If you know it’s possible, if you can explain the roadmap to satisfy someone whose job it is to be sceptical (and by that I mean (HM) Treasury) then it’s not innovation.
When proponents say no to all reasonable critiques, and refuse to consider divergent views, then blind faith dominates and goes wrong. In UK health data, sometimes the lesson taken from a data grab fiasco is to grab harder, largely because “data science” priorities are narrow, parochial, and batshit insane. That a wider RECOVERY trial and OpenSAFELY do not have a clear path to governance and continuation is, quite frankly, as indefensible as the drunken walk that is the path to delivery for some physical infrastructure. We do the right thing after funding many attempts at the wrong thing. The health data situation is covered in the Goldacre Review, which notes the problem for the funding arrangements for infrastructure, which is as true for data infrastructure as it is, well, was, for HS2.
Some may argue that an argument for infrastructure, or an innovation, isn’t tractable, but those who really care about the topic will find a way solely because they care about the topic enough not to listen to anyone who disagrees. This is where the effective altruists go wrong.
For AI startups, breaking the law is a rational act
Cate’s legal analysis of ChatGPT law raises multiple questions for which law and rules aren’t the right approach.
It’s a rational act for tech startups to steal data. That it might blow the company up in 5 years is something that is five years away. A company focussing on narrow OKRs sees 5 years the same way Trump saw climate change in a decade – not something that matters to them.
Without a change in incentives, ever faster and more AI will incentivise this narrow focus ever more.
If you’re starting an innovative project, it is by definition something that you don’t yet know how to do; things you can’t show to work. You have to measure outcomes at the end.
Even if you could get the meetings to use the data legally, you can’t answer many legitimate questions. The answers simply don’t exist yet – because it’s innovation and you need the data to do the work. Moving fast and breaking the law seems like a rational act.
If you can’t use the data legally, you either give up, or take what you can get.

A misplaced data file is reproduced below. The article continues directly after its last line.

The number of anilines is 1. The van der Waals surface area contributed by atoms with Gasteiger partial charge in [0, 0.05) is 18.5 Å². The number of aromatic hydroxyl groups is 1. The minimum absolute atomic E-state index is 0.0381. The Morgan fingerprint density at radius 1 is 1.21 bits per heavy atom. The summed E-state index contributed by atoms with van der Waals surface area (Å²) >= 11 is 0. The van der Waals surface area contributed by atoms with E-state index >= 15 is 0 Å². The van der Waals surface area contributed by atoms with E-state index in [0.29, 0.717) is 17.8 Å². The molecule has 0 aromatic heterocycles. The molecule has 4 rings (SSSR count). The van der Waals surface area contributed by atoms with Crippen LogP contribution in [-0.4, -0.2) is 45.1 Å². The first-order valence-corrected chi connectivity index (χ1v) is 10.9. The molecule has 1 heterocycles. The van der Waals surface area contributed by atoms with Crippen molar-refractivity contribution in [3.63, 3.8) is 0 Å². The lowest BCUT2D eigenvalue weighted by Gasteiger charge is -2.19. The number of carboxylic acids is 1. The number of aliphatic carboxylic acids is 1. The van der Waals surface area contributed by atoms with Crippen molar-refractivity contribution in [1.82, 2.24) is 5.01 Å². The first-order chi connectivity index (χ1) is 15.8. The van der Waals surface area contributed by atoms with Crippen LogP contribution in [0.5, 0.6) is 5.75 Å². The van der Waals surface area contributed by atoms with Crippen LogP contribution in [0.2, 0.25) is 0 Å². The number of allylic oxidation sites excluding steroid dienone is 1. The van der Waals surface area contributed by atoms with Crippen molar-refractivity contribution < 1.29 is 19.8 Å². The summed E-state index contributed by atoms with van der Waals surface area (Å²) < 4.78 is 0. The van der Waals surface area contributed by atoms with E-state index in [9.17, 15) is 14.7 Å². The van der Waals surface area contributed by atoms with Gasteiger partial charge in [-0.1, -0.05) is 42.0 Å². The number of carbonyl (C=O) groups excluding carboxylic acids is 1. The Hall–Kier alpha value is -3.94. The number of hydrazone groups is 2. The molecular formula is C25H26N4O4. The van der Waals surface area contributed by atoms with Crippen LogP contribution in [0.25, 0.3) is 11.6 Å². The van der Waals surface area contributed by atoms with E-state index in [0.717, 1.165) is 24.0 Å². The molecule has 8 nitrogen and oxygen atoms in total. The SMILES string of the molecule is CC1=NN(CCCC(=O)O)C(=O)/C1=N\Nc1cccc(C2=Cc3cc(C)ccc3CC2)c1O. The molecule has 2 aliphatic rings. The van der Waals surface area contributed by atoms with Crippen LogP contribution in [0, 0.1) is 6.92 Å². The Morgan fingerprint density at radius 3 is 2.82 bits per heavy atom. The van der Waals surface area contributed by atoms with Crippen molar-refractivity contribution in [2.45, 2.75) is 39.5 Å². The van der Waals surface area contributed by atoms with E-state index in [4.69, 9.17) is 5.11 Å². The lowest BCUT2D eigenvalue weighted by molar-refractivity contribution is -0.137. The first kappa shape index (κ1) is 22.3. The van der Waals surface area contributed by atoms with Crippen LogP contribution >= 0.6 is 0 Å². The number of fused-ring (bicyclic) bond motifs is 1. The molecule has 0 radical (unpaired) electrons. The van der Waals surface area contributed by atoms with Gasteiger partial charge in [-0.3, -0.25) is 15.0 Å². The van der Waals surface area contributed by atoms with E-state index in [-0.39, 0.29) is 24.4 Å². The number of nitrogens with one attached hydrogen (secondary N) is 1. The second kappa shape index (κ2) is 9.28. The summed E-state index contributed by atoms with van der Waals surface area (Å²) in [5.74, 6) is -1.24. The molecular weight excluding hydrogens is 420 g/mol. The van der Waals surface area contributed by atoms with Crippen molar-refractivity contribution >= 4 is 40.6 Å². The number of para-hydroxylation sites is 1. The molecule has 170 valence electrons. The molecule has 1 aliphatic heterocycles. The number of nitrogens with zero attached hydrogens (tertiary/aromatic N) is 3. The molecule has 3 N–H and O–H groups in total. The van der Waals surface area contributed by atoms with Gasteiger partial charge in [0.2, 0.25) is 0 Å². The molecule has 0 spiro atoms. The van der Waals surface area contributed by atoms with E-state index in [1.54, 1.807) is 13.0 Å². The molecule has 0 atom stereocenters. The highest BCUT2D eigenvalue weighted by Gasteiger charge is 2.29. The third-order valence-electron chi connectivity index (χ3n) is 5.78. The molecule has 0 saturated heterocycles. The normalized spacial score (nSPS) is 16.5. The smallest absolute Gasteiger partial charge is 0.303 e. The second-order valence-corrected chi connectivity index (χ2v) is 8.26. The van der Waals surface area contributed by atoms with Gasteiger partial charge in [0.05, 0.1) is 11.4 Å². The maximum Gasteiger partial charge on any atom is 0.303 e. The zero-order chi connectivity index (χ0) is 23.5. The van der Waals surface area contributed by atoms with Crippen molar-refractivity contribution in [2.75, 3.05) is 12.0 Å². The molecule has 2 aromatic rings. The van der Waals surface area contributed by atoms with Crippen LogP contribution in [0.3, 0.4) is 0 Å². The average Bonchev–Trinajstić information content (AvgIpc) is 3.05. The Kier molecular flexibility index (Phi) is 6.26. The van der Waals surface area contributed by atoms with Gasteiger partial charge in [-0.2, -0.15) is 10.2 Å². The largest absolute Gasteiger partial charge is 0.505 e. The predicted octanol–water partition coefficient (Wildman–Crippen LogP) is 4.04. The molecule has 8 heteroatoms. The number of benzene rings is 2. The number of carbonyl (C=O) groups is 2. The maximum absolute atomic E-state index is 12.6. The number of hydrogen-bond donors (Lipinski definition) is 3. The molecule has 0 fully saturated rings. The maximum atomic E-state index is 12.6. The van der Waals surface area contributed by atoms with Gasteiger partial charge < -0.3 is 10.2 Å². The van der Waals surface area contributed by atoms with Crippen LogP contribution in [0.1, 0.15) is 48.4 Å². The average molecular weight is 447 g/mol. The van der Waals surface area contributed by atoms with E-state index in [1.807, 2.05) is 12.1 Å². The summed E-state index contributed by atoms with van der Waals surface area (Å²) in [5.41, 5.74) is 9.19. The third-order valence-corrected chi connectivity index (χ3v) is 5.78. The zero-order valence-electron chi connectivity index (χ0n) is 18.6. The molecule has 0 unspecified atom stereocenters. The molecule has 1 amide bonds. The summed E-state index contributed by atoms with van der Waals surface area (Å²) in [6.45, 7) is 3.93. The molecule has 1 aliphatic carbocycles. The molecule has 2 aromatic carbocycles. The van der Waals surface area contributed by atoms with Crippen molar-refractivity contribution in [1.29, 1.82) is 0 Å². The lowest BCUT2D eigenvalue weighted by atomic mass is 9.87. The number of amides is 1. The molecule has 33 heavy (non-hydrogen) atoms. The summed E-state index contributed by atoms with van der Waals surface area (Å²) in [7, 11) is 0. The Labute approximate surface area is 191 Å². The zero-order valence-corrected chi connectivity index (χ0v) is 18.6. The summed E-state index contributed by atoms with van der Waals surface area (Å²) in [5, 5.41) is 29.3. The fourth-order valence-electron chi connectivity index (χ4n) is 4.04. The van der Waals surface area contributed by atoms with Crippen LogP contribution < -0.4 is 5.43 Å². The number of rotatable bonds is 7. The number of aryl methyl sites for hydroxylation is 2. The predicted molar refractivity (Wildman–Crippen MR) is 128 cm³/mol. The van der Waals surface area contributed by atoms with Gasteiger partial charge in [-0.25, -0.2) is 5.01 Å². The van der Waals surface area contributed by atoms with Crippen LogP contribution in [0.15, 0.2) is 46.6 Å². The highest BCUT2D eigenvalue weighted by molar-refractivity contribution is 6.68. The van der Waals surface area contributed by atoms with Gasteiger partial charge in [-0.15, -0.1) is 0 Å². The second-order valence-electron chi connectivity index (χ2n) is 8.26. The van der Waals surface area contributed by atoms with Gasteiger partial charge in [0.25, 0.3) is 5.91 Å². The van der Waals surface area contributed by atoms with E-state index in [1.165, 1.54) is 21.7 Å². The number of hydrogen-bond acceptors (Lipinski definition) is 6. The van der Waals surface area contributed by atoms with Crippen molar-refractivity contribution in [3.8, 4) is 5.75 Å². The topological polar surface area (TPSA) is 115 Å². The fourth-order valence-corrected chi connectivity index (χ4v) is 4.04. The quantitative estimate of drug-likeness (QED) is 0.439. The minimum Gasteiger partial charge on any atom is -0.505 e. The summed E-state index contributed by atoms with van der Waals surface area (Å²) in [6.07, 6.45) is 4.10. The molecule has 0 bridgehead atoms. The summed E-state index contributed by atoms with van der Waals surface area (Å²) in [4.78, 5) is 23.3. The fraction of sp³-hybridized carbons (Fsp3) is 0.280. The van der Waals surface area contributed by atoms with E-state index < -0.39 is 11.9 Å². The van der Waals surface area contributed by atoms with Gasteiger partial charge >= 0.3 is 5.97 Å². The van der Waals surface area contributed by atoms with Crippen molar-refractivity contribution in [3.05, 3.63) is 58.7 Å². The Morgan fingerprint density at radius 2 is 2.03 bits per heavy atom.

Facebook had their deceptive VPN tool which told them to buy instagram and whatsapp; AlphaGo was built off KGS and just pulled moves out of the database like a stochastic bag of moves; ChatGPT used stolen books; orth.ai stole a hospital of data. It’s not just AI, spotify started with stolen songs.
When Spotify made it big, almost everyone made money; everyone apart from the artists.
Kashmir Hill has written a great book on Clearview AI, which grabs faces off the internet and offers a facematching app to law enforcement in the US, and who knows who else. Tory ministers want it to legalise use in shops here. Zuck started by stealing womens photos to compare them with farm animals. When AI visionaries say humans will be fine, they mean that in the sense harvard women were?
For any innovation, if it’s clear that it’ll work, it’s not innovative. By definition, innovation is what we don’t know how to do yet, and there’ll always be unanswered questions and unanswerable questions. And people who most excel at those things are people who, to quote an ad, aren’t fond of rules.
They’ll use AI too.
Money is a powerful incentive, because if something works and you find a business model, you can buy out past crimes, at least for a while. How many fringe events around the summit will be around a place which used to have a venue named “Sackler”?
Procurement rules should require disclosure of the data used to train AIs – if you can’t prove it, you can’t sell it. Stop the route to revenues, and you can encourage good behaviour.